At Day One ELC we are keen gardeners, with a variety of edible and visual gardens at all our centres.
Children can learn new skills, have fun, play and develop self-confidence by spending time in the garden tending plants and growing their own food. Most children enjoy being outdoors and love digging in the soil, getting dirty, creating things and watching plants grow.
Children learn from growing things
People of all ages can enjoy gardening, but children in particular will have lots of fun and gain special benefits. Gardening is educational and develops new skills including:
- Responsibility – from caring for plants
- Understanding – as they learn about cause and effect (for example, plants die without water, weeds compete with plants)
- Self-confidence – from achieving their goals and enjoying the food they have grown
- Love of nature – a chance to learn about the outdoor environment in a safe and pleasant place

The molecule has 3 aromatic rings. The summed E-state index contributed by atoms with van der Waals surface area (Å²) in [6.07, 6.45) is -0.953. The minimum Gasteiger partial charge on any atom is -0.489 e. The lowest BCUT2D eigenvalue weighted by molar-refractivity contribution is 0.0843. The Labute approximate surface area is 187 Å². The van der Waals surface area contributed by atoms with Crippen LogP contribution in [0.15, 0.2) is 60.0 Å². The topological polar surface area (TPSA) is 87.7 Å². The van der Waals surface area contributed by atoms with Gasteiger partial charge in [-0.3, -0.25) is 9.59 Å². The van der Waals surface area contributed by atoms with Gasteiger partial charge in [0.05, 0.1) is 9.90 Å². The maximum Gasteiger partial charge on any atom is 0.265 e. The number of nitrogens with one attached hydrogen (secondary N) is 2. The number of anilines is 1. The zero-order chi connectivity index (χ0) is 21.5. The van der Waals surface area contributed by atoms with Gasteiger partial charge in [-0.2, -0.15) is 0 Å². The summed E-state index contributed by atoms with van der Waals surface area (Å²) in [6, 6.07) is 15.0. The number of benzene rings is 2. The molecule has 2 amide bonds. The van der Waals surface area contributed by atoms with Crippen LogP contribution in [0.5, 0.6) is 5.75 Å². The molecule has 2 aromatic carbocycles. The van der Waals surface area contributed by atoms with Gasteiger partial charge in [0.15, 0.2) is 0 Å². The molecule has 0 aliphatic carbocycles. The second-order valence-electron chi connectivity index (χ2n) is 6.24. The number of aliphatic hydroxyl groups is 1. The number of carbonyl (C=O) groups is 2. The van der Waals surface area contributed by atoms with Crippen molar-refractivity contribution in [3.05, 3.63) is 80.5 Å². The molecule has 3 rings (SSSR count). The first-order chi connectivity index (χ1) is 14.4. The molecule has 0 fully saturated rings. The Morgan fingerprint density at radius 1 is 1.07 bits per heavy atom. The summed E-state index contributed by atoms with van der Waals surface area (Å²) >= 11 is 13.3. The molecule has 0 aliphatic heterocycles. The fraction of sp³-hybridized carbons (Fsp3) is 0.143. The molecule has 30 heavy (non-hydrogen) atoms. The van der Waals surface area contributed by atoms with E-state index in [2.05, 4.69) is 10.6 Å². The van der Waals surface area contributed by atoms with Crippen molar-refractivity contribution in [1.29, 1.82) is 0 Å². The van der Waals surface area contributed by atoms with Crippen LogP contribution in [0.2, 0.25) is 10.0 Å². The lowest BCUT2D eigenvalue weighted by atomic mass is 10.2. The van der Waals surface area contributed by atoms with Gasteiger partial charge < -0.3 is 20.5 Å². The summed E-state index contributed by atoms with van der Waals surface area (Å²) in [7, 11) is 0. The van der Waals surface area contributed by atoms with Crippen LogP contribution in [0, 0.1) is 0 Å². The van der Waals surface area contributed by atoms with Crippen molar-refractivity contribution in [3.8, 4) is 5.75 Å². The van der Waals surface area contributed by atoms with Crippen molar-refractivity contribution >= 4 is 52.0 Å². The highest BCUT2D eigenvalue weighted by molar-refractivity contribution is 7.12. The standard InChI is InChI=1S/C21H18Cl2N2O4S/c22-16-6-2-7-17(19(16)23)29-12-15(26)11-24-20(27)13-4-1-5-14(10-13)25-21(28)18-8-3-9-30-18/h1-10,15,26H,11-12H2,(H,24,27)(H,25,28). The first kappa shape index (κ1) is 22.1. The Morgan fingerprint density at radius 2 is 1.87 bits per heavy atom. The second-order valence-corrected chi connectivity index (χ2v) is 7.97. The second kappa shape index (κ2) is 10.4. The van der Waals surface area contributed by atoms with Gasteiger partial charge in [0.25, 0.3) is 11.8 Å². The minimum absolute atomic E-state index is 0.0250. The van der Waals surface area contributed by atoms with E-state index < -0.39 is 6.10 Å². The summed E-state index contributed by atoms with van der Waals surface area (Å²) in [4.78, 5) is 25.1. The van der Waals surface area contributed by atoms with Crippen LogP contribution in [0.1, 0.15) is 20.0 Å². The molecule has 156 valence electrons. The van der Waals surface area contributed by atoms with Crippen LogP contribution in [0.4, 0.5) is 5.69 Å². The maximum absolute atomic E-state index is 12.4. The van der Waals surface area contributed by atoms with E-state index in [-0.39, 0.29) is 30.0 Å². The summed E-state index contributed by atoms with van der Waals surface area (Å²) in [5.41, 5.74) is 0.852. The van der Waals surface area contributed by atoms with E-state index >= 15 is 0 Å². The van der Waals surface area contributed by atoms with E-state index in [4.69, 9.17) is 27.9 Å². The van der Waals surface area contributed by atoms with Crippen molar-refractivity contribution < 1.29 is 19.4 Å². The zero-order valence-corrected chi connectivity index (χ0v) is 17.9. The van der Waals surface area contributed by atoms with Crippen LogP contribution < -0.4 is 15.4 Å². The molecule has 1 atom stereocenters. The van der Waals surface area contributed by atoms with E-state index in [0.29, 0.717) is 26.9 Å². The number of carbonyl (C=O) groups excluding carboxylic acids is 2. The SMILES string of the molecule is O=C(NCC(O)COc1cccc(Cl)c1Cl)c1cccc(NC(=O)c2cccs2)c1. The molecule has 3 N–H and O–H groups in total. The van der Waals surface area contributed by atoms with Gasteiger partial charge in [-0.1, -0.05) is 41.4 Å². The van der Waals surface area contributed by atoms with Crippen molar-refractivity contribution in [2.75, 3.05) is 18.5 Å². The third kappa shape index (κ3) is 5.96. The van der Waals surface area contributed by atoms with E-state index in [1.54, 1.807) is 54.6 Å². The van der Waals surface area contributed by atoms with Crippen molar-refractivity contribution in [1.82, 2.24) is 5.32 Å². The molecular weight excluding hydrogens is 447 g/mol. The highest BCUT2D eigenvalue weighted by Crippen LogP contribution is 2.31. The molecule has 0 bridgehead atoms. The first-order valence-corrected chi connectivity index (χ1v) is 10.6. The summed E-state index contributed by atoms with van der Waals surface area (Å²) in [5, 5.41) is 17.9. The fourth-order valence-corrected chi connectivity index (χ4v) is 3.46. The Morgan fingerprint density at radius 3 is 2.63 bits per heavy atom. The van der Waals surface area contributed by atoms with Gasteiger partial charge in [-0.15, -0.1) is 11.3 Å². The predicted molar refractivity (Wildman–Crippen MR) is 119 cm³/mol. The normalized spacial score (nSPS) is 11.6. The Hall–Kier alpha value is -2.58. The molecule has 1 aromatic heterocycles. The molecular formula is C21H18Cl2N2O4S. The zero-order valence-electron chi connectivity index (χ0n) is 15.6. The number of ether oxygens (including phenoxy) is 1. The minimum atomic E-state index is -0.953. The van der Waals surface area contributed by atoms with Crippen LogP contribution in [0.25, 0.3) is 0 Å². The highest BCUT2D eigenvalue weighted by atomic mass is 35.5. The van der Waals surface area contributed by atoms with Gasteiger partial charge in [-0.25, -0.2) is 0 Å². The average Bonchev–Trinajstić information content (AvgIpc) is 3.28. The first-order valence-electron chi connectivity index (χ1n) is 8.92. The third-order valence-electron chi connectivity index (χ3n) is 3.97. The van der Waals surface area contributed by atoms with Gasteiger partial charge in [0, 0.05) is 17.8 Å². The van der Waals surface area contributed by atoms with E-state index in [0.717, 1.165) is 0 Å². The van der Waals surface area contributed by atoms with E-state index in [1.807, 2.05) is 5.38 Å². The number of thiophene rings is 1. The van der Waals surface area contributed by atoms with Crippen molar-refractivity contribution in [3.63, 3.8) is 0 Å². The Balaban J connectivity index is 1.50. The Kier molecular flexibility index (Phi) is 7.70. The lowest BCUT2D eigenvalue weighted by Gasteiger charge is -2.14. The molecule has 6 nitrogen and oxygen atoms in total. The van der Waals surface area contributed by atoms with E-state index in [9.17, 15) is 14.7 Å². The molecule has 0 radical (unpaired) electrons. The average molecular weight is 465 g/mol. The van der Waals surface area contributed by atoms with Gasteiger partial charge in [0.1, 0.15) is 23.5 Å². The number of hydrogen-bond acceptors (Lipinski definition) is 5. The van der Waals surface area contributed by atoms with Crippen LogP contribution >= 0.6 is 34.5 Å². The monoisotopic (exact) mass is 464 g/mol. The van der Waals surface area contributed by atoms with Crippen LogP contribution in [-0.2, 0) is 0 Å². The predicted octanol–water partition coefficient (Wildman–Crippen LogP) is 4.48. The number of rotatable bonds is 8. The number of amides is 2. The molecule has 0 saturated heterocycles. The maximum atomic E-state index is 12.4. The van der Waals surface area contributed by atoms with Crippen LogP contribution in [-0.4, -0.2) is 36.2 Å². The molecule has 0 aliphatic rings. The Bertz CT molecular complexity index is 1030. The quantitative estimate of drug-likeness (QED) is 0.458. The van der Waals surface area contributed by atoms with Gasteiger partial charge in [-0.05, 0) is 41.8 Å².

- Reasoning and discovery – learning about the science of plants, animals, weather, the environment, nutrition and simple construction
- Physical activity – doing something fun and productive
- Cooperation – including shared play activity and teamwork
- Creativity – finding new and exciting ways to grow food
- Nutrition – learning about where fresh food comes from.
Activities for a child in the garden
Choose activities that suit the child’s age. Suggestions include:
- Watering the garden
- Picking flowers
- Planting vegetables, fruits and flowers in the correct season
- Feeding the worms and using the ‘worm tea’ from the worm farm as fertiliser
- Picking vegetables and fruits when they are ready to eat
- Preparing healthy food, such as making salads and preparing school lunches
- Craft activities using harvested seeds, plants and flowers
- Composting, recycling and mulching
- Gathering seeds and dried flowers
- Deadheading flowers
- Preparing the soil with organic fertiliser
- Replanting and re-potting.